Thursday, April 17, 2008

Could a perfect act-utilitarian make assertions?

I suspect in the end the answer to my title question may be positive, but I want to run through an argument that makes it problematic that a perfect act-utilitarian, i.e., someone who always figures out the maximum utility and acts in according to it, could make assertions. I am making no claims of soundness or validity for the argument.

Making assertions is a norm-governed practice. An essential part of what it is to engage in a norm-governed practice is to accept the norms as applicable to oneself. What exactly the norm of assertion is—what conditions are such that making an assertion that p is appropriately—is controversial. Proposals made have included truth, belief, justified belief and knowledge. All of these have something to be said for them. But the following does not: "The norm of assertion is the maximization of utility." The practice of uttering that which the uttering of maximizes utility is not the practice of assertion. The perfect act-utilitiarian is governed by the norm of utility-maximization in all actions. Therefore, she does not accept the norm of assertion. Therefore, she does not engage in the practice of assertion. Therefore, she does not make assertions.


Skeptical said...

To make assertions you don't have to accept the norms. You just have to put yourself forward as accepting the norms. So a full-fledged act-utilitarians can make assertions, just like a full-fledged act-egoist can make promises.

Alexander R Pruss said...

That would be a nice way out for the utilitarian. On your view, do you think the following further analogy holds? "Just as the full-fledged act-egoist cannot make sincere promises, so the full-fledged act-utilitarian cannot make sincere assertions"?

But I am not sure that it is enough to put oneself forward as accepting the norms. Suppose I don't believe that the norms of promising even exist. Can I make a promise? It seems to me that one of the things that goes on in a promise is that one deliberately gives another a right to expect a performance of one. One can't unconsciously promise something. But if I don't believe that the norms of promising exist (and there is no such thing as a norm of behavior that has no authority: if it has no authority, it's at most the appearance of a norm), then I don't take myself to be giving you any right, and hence I don't think I'm making you any promise. I can only take myself to be making you think you have a right, and that doesn't seem enough.

It seems to me that we can only hold someone responsible for keeping a promise if she has an idea of what the making of promises is. What is the making of promises? It is an action that places one under certain norms. If one does not believe this, one doesn't know what the making of promises is.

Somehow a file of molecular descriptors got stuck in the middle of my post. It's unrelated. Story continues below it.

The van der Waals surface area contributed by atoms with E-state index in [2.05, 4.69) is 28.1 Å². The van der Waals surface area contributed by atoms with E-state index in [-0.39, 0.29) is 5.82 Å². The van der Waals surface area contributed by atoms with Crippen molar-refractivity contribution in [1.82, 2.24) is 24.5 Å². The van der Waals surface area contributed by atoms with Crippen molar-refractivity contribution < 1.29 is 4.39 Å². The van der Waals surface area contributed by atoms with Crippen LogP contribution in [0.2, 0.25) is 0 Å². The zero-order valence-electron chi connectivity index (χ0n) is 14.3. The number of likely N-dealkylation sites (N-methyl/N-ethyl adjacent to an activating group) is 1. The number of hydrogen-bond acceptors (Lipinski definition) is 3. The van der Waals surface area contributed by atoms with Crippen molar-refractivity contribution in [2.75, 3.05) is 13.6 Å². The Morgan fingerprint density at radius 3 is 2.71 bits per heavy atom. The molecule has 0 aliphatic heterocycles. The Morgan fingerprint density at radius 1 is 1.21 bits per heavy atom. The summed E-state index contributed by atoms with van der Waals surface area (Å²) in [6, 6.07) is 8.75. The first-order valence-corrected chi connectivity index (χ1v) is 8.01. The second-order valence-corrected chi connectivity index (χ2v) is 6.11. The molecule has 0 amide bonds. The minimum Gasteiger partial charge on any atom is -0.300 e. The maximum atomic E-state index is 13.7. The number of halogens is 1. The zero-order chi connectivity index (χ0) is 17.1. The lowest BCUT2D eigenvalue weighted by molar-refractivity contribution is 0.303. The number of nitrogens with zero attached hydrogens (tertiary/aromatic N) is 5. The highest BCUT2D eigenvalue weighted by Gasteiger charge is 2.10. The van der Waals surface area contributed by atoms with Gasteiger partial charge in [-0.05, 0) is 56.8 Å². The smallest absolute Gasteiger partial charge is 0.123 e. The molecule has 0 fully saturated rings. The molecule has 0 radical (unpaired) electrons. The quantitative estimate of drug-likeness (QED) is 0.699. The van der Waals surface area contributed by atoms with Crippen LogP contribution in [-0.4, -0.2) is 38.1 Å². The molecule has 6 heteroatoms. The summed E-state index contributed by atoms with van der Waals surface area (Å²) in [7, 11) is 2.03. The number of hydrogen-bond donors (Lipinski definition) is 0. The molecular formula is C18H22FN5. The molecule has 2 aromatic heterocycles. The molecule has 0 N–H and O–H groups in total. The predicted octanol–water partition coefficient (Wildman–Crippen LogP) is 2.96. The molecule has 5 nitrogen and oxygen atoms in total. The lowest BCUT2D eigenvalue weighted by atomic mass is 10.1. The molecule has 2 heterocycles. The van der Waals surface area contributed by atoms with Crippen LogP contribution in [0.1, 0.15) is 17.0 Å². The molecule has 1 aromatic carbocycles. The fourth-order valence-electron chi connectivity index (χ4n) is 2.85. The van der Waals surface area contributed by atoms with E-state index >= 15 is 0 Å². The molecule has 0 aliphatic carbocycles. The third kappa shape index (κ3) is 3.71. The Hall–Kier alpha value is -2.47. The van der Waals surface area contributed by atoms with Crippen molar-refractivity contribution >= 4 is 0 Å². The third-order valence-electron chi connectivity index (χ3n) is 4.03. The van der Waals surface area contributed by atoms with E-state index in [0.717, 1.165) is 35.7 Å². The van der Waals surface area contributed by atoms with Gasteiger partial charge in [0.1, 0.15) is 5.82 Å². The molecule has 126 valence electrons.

Objection: The act-egoist can believe that the making of promises places one under a norm that requires fulfillment, but does not believe that norm to be morally binding.

Response: It seems essential to taking something to be a promise that one take the norm to be morally binding. Suppose that I think that "I promise to do A" means "If I don't do A, you've got the right to write my name on the side of the ALICO building." There is a kind of norm, here though not a moral one. I then say: "I promise to do A". Have I promised to do A? Not at all--I've simply given you the right to write my name on the side of the ALICO building should I fail to do A. It seems that you need to get right the kind of norm that is at issue. Nor is it enough, I think, to get right what the promisee thinks the norm is.

But suppose your criticism works. I can still try to make two related cases that might be somewhat damaging to act-utilitarianism. First, suppose that act-utilitarianism is actually true, and not merely believed to be true. Then there is no such thing as assertions, since there is no thing whose norm is truth, or belief, or justified belief, or knowledge, or whatever the exact norm of assertion is. This seems damaging. Second, imagine that everybody is a self-conscious and perfect act-utilitarian, and everybody knows everybody else to be such, and suppose this is unchangeable. It is an interesting fact that then nobody can make assertions, since nobody can make anybody think that they are doing something that falls under the norm of assertion, since everybody unchangeably believes there is no such norm (or that it's not applicable to anything).